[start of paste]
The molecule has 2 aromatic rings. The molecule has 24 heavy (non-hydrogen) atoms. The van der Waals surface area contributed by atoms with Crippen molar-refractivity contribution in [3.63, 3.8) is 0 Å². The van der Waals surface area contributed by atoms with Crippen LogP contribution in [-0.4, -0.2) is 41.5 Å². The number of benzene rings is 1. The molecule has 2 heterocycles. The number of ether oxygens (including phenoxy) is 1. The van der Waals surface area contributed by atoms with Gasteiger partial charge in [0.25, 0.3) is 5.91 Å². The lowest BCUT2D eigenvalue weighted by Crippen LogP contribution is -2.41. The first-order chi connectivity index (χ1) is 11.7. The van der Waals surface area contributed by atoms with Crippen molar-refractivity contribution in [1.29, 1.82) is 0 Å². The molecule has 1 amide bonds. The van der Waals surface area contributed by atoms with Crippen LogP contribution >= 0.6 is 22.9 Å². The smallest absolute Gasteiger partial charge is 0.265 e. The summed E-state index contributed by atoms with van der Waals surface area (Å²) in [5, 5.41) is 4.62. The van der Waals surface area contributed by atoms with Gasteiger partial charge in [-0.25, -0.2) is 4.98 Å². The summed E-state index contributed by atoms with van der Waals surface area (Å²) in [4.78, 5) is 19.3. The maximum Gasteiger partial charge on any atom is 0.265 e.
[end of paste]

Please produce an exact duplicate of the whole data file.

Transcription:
The molecule has 2 aromatic rings. The molecule has 24 heavy (non-hydrogen) atoms. The van der Waals surface area contributed by atoms with Crippen molar-refractivity contribution in [3.63, 3.8) is 0 Å². The van der Waals surface area contributed by atoms with Crippen LogP contribution in [-0.4, -0.2) is 41.5 Å². The number of benzene rings is 1. The molecule has 2 heterocycles. The number of ether oxygens (including phenoxy) is 1. The van der Waals surface area contributed by atoms with Gasteiger partial charge in [0.25, 0.3) is 5.91 Å². The lowest BCUT2D eigenvalue weighted by Crippen LogP contribution is -2.41. The first-order chi connectivity index (χ1) is 11.7. The van der Waals surface area contributed by atoms with Crippen molar-refractivity contribution in [1.29, 1.82) is 0 Å². The molecule has 1 amide bonds. The van der Waals surface area contributed by atoms with Crippen LogP contribution >= 0.6 is 22.9 Å². The smallest absolute Gasteiger partial charge is 0.265 e. The summed E-state index contributed by atoms with van der Waals surface area (Å²) in [5, 5.41) is 4.62. The van der Waals surface area contributed by atoms with Gasteiger partial charge in [-0.25, -0.2) is 4.98 Å². The summed E-state index contributed by atoms with van der Waals surface area (Å²) in [4.78, 5) is 19.3. The maximum Gasteiger partial charge on any atom is 0.265 e.